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Text Alert: Your unclaimed prize is waiting….or NOT!

Blog Post
2 min read
prize gift with red "FAKE" stamp across it.

Text messages can convey loads of information in bite-size chunks. Friends and family members often prefer it to email and phone calls when needing to chat on the go. Here at SAFE, texting is our latest tool to help with all your banking needs. But texting can also be an easy way for crooks to deliver their next scheme.

What Is a Text Message Scam?

Scammers use text messages to trick users into revealing sensitive information so they can steal identities or rack up fraudulent charges. Since these crooks often pretend to be a well-known brand like Home Depot or Costco, it can be difficult to know whether the sender is the real deal or an imposter.

Schemes often begin with a text message requesting credit or debit card details. The fraudster claims they need the information before they can reschedule package delivery, send a gift card, or award a prize. If you click on the link they provide, you’ll be sent to a phony website (that looks legitimate) where you’ll be prompted to enter your financial data. But if you do, you won’t receive anything except fraudulent credit card or bank account charges.

Signs of a Text Message Scam

This sneaky scam is easy to fall for because many consumers trust major brands, sign up for promotional texts, or have recently shopped at the store that’s being impersonated. Crooks use your trust to their advantage, but you can outwit these criminals by staying suspicious of texts that:

•    Thank you for a recent purchase you don't recognize
•    Originate from unknown 11-digit phone numbers
•    State you have a refund waiting to be claimed
•    Announce that you are a sweepstakes prize winner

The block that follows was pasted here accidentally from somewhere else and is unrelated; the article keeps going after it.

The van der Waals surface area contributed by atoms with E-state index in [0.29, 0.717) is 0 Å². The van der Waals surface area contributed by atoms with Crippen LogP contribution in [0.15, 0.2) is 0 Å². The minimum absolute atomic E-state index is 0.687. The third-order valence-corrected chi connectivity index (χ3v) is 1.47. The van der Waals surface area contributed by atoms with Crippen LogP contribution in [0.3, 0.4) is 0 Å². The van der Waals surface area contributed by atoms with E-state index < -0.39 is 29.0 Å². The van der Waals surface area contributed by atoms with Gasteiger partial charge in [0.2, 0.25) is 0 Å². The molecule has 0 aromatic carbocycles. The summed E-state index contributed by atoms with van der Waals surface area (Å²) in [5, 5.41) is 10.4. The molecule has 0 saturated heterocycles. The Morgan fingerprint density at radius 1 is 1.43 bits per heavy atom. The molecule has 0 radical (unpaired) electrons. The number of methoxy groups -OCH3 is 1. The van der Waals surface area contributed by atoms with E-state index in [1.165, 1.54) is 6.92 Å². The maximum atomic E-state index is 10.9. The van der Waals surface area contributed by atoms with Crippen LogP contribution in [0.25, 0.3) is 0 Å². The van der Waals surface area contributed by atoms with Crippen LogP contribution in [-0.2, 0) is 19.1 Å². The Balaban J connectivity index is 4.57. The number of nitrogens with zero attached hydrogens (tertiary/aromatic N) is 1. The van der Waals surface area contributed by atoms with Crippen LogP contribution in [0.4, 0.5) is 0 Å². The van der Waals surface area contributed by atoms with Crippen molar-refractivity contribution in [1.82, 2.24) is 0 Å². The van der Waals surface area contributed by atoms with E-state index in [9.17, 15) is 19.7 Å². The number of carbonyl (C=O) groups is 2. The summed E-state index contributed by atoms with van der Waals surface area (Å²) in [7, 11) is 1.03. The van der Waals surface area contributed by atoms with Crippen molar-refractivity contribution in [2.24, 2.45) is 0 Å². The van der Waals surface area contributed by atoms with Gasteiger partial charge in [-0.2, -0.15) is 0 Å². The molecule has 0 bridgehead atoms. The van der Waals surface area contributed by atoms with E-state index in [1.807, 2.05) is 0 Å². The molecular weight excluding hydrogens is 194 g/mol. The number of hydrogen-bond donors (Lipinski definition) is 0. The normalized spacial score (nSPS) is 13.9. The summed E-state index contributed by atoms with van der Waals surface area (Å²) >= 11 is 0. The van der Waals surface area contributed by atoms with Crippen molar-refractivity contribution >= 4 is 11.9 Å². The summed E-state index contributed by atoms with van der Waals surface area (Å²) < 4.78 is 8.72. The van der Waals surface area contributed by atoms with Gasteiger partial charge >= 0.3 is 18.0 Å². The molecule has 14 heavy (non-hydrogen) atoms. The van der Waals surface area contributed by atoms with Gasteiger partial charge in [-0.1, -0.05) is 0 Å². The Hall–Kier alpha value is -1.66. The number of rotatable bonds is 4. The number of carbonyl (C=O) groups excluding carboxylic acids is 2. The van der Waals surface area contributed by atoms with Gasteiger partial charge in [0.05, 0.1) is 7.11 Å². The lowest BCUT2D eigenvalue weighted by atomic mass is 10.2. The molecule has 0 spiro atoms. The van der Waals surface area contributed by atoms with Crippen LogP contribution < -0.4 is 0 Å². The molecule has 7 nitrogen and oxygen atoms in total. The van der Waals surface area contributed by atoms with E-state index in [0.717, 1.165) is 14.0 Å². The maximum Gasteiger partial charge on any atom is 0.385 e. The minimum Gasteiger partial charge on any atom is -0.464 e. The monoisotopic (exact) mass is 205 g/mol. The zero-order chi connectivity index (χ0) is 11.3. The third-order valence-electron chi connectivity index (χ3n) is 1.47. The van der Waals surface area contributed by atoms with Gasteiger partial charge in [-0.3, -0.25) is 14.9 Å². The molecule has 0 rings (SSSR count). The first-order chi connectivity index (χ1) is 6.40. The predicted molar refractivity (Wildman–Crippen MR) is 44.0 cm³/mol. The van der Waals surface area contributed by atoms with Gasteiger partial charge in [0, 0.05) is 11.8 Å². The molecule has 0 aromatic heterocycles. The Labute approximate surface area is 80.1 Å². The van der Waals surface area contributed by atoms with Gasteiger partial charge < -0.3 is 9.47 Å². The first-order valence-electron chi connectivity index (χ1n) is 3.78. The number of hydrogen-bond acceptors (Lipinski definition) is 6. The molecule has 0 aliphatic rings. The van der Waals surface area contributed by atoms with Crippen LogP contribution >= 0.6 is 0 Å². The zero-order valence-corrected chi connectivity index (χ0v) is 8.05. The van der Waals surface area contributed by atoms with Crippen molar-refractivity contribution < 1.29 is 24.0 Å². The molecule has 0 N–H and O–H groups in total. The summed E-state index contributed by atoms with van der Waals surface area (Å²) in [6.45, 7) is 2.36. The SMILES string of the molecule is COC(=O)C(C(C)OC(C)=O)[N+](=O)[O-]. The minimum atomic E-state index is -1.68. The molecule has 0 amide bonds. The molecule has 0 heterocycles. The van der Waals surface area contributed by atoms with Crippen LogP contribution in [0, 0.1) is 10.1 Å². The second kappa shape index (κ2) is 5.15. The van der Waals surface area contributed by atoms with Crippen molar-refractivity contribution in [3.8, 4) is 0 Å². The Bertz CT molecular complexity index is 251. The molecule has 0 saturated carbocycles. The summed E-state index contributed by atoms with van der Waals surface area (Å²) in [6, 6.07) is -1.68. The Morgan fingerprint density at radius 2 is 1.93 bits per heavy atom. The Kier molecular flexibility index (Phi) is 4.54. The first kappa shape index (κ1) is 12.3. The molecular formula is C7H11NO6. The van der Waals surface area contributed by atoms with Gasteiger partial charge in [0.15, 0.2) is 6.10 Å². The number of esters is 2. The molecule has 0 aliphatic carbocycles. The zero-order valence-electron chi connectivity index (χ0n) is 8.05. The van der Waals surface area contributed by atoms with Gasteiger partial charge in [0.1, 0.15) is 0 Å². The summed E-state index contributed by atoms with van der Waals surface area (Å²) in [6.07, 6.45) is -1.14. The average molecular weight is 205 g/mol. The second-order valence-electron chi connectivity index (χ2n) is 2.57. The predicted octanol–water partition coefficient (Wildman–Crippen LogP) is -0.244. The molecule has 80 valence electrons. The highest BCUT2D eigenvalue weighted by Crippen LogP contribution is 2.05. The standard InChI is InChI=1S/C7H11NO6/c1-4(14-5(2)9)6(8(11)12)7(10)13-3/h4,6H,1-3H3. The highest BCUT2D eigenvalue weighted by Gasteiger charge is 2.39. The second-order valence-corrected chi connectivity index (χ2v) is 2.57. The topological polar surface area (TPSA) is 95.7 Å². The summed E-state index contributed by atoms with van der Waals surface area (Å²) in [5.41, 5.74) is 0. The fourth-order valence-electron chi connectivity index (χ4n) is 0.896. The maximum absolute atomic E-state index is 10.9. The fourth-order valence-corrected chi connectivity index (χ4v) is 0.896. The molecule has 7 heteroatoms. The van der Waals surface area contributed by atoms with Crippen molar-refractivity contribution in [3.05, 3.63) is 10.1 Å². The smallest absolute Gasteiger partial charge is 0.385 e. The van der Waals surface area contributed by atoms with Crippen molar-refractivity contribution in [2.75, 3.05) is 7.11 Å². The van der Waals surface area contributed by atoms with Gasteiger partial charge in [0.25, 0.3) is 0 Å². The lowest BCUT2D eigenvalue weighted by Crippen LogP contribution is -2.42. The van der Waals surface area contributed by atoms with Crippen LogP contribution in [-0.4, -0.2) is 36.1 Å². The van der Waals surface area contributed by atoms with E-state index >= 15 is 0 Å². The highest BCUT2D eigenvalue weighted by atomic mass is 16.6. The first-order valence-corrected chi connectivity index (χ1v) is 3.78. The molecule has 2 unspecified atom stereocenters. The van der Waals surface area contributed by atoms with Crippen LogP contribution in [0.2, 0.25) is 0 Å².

•    Urge you to reset your password due to fraudulent account activity

Protect Yourself from Text Message Scams

While engaging with a potential scammer might be tempting, doing so is generally a bad idea. Even if you have no intention of sharing your private data, simply clicking a text link could result in malware being downloaded to your phone. These malicious programs can read files and record keystrokes, allowing crooks to steal your data without you knowing.

You can also protect yourself by:

•    Deleting suspicious texts before opening them since replying or clicking on the message confirms to the scammer that they have a live number they can use in other scams.
•    Remembering that you don’t need to pay for package redelivery or legitimate sweepstakes winnings.
•    Reviewing SAFE’s Fraud and Security financial safety guide to discover other actions you can take to keep your financial data out of the hands of thieves.

If you suspect a text message scam, report it immediately to your mobile phone provider by copying the message and sending it to 7726 (SPAM). You can also report it to the Federal Trade Commission (FTC) and review their guide, What to Do if You Were Scammed, to determine your next steps. The FTC works to put an end to consumer-related fraud.